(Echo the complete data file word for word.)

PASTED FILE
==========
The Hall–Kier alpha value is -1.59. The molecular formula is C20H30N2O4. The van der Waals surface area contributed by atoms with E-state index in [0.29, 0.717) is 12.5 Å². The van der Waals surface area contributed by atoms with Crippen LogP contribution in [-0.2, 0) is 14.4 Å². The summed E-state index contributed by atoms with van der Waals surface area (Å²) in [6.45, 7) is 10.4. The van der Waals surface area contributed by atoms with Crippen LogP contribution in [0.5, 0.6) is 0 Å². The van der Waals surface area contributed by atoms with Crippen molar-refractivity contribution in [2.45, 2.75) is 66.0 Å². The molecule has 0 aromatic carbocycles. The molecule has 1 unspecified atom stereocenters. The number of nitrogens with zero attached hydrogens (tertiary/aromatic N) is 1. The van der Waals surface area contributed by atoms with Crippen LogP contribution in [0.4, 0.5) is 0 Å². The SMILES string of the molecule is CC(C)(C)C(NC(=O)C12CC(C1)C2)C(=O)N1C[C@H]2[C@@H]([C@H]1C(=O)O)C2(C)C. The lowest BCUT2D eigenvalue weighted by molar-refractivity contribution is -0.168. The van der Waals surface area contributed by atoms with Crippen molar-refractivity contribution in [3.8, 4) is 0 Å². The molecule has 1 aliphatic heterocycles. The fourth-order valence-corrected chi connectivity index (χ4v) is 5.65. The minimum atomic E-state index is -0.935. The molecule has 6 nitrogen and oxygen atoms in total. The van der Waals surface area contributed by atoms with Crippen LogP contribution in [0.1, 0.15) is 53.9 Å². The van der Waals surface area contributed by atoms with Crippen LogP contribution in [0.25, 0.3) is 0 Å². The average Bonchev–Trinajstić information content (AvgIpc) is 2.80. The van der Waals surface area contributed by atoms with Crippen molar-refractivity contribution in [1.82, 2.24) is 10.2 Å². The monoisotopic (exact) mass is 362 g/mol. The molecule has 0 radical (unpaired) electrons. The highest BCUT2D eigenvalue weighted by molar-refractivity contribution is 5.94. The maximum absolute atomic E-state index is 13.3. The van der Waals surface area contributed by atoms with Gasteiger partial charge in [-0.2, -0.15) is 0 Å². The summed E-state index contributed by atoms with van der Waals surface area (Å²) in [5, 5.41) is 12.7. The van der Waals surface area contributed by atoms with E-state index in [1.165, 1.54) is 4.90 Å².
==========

The Hall–Kier alpha value is -1.59. The molecular formula is C20H30N2O4. The van der Waals surface area contributed by atoms with E-state index in [0.29, 0.717) is 12.5 Å². The van der Waals surface area contributed by atoms with Crippen LogP contribution in [-0.2, 0) is 14.4 Å². The summed E-state index contributed by atoms with van der Waals surface area (Å²) in [6.45, 7) is 10.4. The van der Waals surface area contributed by atoms with Crippen LogP contribution in [0.5, 0.6) is 0 Å². The van der Waals surface area contributed by atoms with Crippen molar-refractivity contribution in [2.45, 2.75) is 66.0 Å². The molecule has 0 aromatic carbocycles. The molecule has 1 unspecified atom stereocenters. The number of nitrogens with zero attached hydrogens (tertiary/aromatic N) is 1. The van der Waals surface area contributed by atoms with Crippen LogP contribution in [0.4, 0.5) is 0 Å². The SMILES string of the molecule is CC(C)(C)C(NC(=O)C12CC(C1)C2)C(=O)N1C[C@H]2[C@@H]([C@H]1C(=O)O)C2(C)C. The lowest BCUT2D eigenvalue weighted by molar-refractivity contribution is -0.168. The van der Waals surface area contributed by atoms with Crippen molar-refractivity contribution in [3.8, 4) is 0 Å². The molecule has 1 aliphatic heterocycles. The fourth-order valence-corrected chi connectivity index (χ4v) is 5.65. The minimum atomic E-state index is -0.935. The molecule has 6 nitrogen and oxygen atoms in total. The van der Waals surface area contributed by atoms with Crippen LogP contribution in [0.1, 0.15) is 53.9 Å². The van der Waals surface area contributed by atoms with Crippen LogP contribution in [0.25, 0.3) is 0 Å². The average Bonchev–Trinajstić information content (AvgIpc) is 2.80. The van der Waals surface area contributed by atoms with Crippen molar-refractivity contribution in [1.82, 2.24) is 10.2 Å². The monoisotopic (exact) mass is 362 g/mol. The molecule has 0 radical (unpaired) electrons. The highest BCUT2D eigenvalue weighted by molar-refractivity contribution is 5.94. The maximum absolute atomic E-state index is 13.3. The van der Waals surface area contributed by atoms with Gasteiger partial charge in [-0.2, -0.15) is 0 Å². The summed E-state index contributed by atoms with van der Waals surface area (Å²) in [5, 5.41) is 12.7. The van der Waals surface area contributed by atoms with E-state index in [1.165, 1.54) is 4.90 Å².